. On September 23, 1779, the squadron met a large merchant convoy off the coast off Flamborough Head, east Yorkshire. The 50-gun British frigate HMS Serapis
and the 20-gun hired escort Countess of Scarborough
placed themselves between the convoy and Jones's squadron, allowing the merchants to escape.
Battle of Flamborough Head
Shortly after 7 p.m. the Battle of Flamborough Head had begun. The Serapis
engaged the Bonhomme Richard
, and soon afterwards, the Alliance
fired, from a considerable distance, at the Countess
. Quickly recognising that he could not win a battle of big guns, and with the wind dying, Jones made every effort to lock Richard and Serapis
together (his famous quotation, "I have not yet begun to fight!"
was uttered in reply to a cheerful British taunt during an odd stalemate in this phase of the battle), finally succeeding after about an hour, following which his deck guns and marksmen in the rigging began clearing the British decks. Alliance
sailed past and fired a broadside, doing at least as much damage to the Richard as to the Serapis. Meanwhile, the Countess of Scarborough
had enticed the Pallas downwind of the main battle, beginning a separate engagement. When Alliance
approached this contest, about an hour after it had begun, the badly damaged Countess
With Bonhomme Richard
burning and sinking, it seems that her ensign was shot away; when one of the officers, apparently believing his captain to be dead, shouted a surrender, the British commander asked, seriously this time, if they had struck their colors. Jones later remembered saying something like "I am determined to make you strike", but the words allegedly heard by crew-members and reported in newspapers a few days later were more like: "I may sink, but I’ll be damned if I strike."
An attempt by the British to board Bonhomme Richard
was thwarted, and a grenade caused the explosion of a large quantity of gunpowder on Serapis’s
lower gun-deck. Alliance
then returned to the main battle, firing two broadsides. Again, these did at least as much damage to Richard
as to Serapis
, but the tactic worked to the extent that, unable to move, and with Alliance
keeping well out of the line of his own great guns, Captain Pearson of Serapis
accepted that prolonging the battle could achieve nothing, so he surrendered. Most of Bonhomme Richard's
crew immediately transferred to other vessels, and after a day and a half of frantic repair efforts, it was decided that the ship could not be saved, so it was allowed to sink, and Jones took command of Serapis
for the trip to neutral (but American-sympathising) Holland.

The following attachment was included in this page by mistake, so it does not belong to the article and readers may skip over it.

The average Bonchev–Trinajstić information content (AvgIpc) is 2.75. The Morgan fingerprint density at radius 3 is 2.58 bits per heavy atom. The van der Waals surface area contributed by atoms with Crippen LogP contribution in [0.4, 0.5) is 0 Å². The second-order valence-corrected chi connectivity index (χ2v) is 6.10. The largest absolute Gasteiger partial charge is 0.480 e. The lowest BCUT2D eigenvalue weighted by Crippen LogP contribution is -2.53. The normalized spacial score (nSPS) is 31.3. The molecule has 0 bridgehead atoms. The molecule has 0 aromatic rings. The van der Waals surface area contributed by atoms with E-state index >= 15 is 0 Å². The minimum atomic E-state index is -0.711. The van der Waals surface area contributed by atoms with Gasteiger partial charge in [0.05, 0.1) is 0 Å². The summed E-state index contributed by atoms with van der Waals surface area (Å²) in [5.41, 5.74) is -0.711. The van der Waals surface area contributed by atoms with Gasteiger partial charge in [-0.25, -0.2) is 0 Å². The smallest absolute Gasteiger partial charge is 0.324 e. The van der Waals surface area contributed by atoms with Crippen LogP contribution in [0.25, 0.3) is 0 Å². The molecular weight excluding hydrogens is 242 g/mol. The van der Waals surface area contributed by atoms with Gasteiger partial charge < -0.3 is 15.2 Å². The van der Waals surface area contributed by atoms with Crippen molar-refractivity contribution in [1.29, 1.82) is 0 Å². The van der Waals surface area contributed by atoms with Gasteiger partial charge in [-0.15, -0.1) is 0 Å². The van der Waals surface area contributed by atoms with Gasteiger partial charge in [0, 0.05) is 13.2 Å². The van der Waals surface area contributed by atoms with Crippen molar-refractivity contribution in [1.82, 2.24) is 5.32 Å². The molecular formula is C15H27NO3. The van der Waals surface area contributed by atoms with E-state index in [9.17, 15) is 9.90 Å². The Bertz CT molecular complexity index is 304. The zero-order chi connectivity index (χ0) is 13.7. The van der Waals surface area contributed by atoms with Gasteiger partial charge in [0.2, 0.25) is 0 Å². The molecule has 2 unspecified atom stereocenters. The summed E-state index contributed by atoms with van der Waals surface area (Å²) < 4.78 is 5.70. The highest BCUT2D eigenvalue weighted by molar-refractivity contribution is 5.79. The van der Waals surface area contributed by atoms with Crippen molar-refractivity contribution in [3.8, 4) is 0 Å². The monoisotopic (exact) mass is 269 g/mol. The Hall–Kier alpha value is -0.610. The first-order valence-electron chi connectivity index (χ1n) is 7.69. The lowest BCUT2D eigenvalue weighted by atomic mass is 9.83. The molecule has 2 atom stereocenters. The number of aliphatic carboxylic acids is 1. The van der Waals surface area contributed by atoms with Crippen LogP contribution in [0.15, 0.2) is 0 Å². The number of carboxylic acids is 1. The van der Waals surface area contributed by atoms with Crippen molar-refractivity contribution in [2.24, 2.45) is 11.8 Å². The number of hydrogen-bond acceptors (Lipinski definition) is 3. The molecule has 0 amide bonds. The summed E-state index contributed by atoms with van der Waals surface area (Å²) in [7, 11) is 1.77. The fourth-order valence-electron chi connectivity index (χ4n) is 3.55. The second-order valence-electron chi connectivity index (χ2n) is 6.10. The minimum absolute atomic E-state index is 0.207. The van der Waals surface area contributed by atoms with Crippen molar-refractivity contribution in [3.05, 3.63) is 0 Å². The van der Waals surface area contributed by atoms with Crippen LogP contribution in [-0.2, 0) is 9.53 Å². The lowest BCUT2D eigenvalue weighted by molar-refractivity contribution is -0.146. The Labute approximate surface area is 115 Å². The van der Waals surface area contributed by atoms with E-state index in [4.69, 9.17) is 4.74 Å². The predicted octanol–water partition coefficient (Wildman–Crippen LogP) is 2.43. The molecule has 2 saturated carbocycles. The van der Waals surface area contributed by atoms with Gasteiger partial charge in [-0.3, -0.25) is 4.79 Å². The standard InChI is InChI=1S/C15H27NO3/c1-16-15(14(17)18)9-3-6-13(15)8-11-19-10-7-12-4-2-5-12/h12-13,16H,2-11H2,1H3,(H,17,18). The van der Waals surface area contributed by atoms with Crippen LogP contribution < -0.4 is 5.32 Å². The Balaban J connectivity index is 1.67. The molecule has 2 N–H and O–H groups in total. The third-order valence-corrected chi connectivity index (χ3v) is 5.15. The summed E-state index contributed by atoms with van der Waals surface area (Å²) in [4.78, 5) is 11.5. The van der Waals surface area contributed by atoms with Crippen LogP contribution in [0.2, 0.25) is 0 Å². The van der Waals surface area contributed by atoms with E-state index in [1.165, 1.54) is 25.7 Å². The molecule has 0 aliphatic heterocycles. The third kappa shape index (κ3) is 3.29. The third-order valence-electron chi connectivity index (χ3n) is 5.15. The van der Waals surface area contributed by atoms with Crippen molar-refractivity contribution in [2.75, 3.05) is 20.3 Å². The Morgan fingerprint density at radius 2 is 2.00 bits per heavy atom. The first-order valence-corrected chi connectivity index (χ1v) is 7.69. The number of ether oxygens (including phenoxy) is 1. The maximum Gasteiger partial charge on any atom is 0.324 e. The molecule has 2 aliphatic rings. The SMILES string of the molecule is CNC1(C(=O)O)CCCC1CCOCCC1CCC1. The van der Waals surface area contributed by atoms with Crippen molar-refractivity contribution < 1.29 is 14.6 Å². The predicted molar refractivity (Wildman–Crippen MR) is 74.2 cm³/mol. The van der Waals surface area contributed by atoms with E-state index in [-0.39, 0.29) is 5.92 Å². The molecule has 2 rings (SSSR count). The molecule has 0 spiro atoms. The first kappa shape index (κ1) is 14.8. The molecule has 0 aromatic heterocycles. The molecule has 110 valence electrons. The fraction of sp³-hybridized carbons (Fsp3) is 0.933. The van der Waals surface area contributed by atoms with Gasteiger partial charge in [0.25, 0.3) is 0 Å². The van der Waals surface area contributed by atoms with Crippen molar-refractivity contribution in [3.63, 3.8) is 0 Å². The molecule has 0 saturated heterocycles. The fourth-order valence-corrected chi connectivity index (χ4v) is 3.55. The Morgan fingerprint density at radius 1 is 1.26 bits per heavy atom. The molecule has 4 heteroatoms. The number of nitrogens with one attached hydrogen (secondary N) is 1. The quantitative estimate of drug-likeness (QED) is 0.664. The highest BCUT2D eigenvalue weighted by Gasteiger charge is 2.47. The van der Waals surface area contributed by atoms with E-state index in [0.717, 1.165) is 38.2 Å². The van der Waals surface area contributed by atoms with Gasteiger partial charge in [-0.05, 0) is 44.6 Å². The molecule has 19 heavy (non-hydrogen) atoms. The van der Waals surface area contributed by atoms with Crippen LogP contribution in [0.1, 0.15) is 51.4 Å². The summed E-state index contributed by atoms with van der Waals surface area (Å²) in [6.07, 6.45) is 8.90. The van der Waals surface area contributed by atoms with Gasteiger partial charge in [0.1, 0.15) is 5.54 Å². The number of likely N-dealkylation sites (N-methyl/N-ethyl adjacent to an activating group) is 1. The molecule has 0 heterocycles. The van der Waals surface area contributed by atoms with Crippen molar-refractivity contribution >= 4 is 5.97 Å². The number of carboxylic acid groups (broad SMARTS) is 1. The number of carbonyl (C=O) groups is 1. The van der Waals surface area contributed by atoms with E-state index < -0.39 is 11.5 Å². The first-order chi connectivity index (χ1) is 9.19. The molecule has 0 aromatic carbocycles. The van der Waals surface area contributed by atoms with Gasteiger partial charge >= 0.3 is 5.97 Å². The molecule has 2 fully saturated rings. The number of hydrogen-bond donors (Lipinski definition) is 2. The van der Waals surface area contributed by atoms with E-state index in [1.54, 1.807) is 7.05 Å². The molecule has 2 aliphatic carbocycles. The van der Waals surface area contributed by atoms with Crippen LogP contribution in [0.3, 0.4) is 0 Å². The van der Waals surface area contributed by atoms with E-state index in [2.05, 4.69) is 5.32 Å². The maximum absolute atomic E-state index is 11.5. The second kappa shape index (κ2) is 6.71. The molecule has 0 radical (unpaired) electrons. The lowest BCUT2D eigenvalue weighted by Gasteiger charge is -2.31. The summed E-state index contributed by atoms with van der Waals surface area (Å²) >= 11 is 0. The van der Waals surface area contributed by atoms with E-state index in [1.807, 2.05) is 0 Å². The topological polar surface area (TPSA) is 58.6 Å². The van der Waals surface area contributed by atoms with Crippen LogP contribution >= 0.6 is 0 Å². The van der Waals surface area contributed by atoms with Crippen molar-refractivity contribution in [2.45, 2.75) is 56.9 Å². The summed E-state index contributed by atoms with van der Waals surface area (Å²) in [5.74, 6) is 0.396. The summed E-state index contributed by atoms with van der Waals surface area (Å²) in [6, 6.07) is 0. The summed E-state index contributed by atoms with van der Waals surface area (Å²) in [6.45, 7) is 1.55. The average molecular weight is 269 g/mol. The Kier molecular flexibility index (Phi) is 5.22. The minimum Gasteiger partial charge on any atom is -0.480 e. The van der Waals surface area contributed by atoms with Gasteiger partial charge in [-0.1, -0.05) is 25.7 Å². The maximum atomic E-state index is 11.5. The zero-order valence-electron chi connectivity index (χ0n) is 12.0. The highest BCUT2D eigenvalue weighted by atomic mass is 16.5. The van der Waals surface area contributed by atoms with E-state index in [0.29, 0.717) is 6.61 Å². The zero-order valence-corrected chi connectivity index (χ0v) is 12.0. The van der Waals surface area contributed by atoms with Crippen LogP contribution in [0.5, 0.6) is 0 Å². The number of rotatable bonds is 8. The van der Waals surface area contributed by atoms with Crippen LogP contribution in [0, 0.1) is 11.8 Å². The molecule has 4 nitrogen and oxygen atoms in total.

Years after his naval career ended, June of 1792, Jones was appointed the U.S. Consul to treat with the Dey of Algiers for the release of American captives. Before Jones was able to fulfill his appointment, however, he died of a severe brain tumor and was found lying face-down on his bed in his third-floor Paris apartment, No. 42 Rue de Tournon, on July 18, 1792. A small procession of servants, friends and loyal soldiers walked his body the four miles (6 km) for burial. He was buried in Paris at the Saint Louis Cemetery, which belonged to the French royal family. Four years later, France's revolutionary government sold the property and the cemetery was forgotten. The area was later used as a garden, a place to dispose of dead animals and a place where gamblers bet on animal fights.
In 1905, Jones's remains were identified by US Ambassador to France Gen. Horace Porter, who had searched for six years to track down the body using faulty copies of Jones's burial record. Thanks to the kind donation of a French admirer, Pierrot Francois Simmoneau, who had donated over 460 francs for a lead coffin for Jones, Porter knew what to look for in his search. Porter's team, which included anthropologist Louis Capitan, identified an abandoned site in northeastern Paris as the former St. Louis Cemetery for Alien Protestants. Sounding probes were used to search for lead coffins and five coffins were ultimately exhumed. The third, unearthed on April 7, 1905, was later identified by a meticulous post-mortem examination by Doctors Capitan and Georges Papillault as being that of Jones. The face was later compared to a bust by Jean-Antoine Houdon.
The final resting place of John Paul Jones, US Naval Academy's Chapel in Annapolis, MD
Jones's body was ceremonially removed from interment in a Parisian charnel house and brought to the United States aboard the USS Brooklyn
, escorted by three other cruisers. On approaching the American coastline, seven U.S. Navy battleships joined the procession escorting Jones's body back to America. On April 24, 1906, Jones's coffin was installed in Bancroft Hall at the United States Naval Academy, Annapolis, Maryland, following a ceremony in Dahlgren Hall, presided over by President Theodore Roosevelt who gave a lengthy tributary speech. On January 26, 1913, the Captain's remains were finally re-interred in a magnificent bronze and marble sarcophagus at the Naval Academy Chapel in Annapolis.